I use a Freud 80T -3 degree hook thin kerf blade on my Dewalt 7730 and it works great, but I have to side with medicken and kjuly on not to rip on a RAS been there done that, it can be done but there are better ways to rip that are easier on the nerves,after all,all of this is supposed to be fun . Good luck.
Charlie

-- Charlie............Only time will tell if it was time well spent.

View UnionLabel's profile

UnionLabel

660 posts in 1867 days


#15 posted 09-28-2009 12:16 AM

Scottishrose,
I have an RAS in my shop and I love it. Ripping plywood though, not a healthy idea. I mainly use it with a dado blade for making lap joints and for crosscutting wider stock that my CMS can’t handle. Now that being said, You really need to carefully go through all the measuring details and adjust the saw properly. If the Head is not square to the Arm your cuts will be off. If the Arm is not square(90 degrees) to the Fence, you will suffer run out. The wider the board the worse the run out. The adjustments aren’t hard, but you sound like you have the patience to do it right. Generally, Look into replacing the wood fence at the back of the RAS table. If your saw has sat for a while this little piece of wood can be come warped. If the fence is not square you won’t be able tp properly adjust the saw. I replace mine every 2 years, just because it gets beat up and sliced through in so many places.Also, invest in some of the plastic drafting triangles. You can quickly check run out and square to the blade. I also use a drywall square to check the trueness of the fence over its length. I make my fences out of white oak or ash, then wax the front side with bees wax to promote slippage.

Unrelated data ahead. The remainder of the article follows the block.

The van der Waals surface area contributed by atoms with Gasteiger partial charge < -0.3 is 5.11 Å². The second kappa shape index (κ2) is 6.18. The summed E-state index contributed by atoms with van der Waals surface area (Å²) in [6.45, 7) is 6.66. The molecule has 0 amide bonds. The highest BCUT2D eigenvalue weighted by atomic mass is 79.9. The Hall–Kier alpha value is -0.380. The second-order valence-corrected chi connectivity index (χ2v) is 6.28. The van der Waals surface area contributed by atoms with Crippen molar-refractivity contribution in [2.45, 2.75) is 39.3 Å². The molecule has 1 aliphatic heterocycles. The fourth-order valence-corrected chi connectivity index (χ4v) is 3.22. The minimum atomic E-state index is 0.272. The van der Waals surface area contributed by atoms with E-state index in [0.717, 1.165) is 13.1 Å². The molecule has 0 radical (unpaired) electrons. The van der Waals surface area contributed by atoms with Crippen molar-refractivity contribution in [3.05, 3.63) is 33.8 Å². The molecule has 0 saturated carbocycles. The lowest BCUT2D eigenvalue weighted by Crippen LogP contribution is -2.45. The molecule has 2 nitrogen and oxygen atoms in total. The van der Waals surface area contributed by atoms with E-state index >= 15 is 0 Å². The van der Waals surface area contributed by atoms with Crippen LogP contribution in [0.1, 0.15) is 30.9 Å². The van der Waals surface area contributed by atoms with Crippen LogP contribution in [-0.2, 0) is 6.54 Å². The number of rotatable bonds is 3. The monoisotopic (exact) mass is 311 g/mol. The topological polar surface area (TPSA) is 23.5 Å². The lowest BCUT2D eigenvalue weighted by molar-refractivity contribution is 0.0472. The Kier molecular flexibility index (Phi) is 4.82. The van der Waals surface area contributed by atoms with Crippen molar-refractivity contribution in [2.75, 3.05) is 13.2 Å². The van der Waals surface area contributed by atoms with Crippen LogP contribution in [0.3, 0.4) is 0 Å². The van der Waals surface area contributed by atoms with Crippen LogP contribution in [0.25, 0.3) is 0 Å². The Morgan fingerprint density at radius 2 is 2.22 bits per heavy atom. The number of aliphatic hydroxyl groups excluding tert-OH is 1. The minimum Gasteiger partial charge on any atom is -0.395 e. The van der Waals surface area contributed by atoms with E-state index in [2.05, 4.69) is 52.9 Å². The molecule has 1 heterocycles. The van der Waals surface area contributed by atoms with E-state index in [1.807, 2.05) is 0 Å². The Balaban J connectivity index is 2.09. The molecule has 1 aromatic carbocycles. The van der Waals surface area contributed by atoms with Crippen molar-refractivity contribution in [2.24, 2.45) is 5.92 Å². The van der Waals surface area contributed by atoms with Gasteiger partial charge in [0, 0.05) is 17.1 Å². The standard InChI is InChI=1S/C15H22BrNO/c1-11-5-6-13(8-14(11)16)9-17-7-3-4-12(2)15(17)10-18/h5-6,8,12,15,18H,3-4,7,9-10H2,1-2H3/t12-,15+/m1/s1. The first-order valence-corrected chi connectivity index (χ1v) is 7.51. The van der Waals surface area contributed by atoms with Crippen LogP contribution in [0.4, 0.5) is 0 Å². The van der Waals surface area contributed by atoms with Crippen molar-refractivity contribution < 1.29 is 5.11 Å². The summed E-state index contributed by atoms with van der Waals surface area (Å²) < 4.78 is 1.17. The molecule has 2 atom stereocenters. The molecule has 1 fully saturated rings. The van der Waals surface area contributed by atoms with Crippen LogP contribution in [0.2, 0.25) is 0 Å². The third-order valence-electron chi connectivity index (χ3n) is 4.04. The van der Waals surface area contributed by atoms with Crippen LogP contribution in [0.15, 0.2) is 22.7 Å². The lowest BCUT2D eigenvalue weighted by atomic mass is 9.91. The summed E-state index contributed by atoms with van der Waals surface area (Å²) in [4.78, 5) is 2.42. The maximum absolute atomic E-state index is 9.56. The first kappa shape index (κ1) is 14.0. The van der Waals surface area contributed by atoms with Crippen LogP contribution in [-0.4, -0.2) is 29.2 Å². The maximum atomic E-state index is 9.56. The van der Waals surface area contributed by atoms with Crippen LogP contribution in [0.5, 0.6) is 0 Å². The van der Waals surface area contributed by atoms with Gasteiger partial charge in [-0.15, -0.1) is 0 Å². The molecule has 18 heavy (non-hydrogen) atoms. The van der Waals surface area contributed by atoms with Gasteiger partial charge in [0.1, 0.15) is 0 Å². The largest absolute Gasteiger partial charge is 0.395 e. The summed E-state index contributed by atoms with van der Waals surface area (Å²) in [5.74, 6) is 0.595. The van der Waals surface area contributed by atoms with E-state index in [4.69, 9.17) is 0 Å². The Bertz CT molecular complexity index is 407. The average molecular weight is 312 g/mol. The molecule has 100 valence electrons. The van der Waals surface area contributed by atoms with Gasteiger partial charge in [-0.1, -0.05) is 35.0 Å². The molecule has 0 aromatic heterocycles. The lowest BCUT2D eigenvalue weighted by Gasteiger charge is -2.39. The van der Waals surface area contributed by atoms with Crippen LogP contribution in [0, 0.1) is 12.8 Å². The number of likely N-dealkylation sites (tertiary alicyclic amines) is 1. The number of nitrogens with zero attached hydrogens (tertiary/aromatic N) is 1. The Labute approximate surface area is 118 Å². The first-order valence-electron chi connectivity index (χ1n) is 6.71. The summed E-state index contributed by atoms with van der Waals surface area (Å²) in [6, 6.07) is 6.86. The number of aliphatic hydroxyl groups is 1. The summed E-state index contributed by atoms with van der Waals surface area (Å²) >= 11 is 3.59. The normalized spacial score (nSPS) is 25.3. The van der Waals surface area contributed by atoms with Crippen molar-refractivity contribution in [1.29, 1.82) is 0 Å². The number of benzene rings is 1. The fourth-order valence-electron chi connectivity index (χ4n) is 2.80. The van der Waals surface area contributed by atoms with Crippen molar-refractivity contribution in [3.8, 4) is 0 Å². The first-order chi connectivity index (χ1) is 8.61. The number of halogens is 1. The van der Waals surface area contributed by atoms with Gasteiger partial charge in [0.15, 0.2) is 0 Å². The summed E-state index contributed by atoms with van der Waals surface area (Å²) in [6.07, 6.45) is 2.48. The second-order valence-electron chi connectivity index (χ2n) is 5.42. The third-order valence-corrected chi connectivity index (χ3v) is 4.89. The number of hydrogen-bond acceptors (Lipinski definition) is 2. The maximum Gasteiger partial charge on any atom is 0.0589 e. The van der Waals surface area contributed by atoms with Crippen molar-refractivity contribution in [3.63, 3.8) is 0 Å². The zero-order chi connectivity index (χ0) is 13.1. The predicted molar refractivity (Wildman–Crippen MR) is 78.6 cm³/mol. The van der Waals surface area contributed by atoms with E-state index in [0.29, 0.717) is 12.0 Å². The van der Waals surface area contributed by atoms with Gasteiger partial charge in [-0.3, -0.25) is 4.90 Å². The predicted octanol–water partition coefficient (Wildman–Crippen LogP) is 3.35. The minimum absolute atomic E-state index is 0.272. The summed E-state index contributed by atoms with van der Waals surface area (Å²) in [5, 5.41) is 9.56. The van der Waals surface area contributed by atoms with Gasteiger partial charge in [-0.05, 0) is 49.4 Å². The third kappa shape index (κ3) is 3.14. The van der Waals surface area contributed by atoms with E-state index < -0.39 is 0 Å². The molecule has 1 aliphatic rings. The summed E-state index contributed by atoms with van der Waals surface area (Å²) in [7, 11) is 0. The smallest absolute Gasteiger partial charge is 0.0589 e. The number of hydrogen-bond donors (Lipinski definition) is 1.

-- Methods are many,Principles are few.Methods change often,Principles never do.

View hjt's profile

hjt

776 posts in 1805 days


#16 posted 10-22-2009 10:44 PM

Rose – I came across your post as I too am looking for answers for a B&D- DeWalt 1350 RAS. The interesting thing is that I (like you) acuired the saw through the death of my dad. The sad thing is that I had little to no interest in wood working until about a year or 2 ago. Wish dad was around to share my new found excitement I have in a hobby he held for so many years.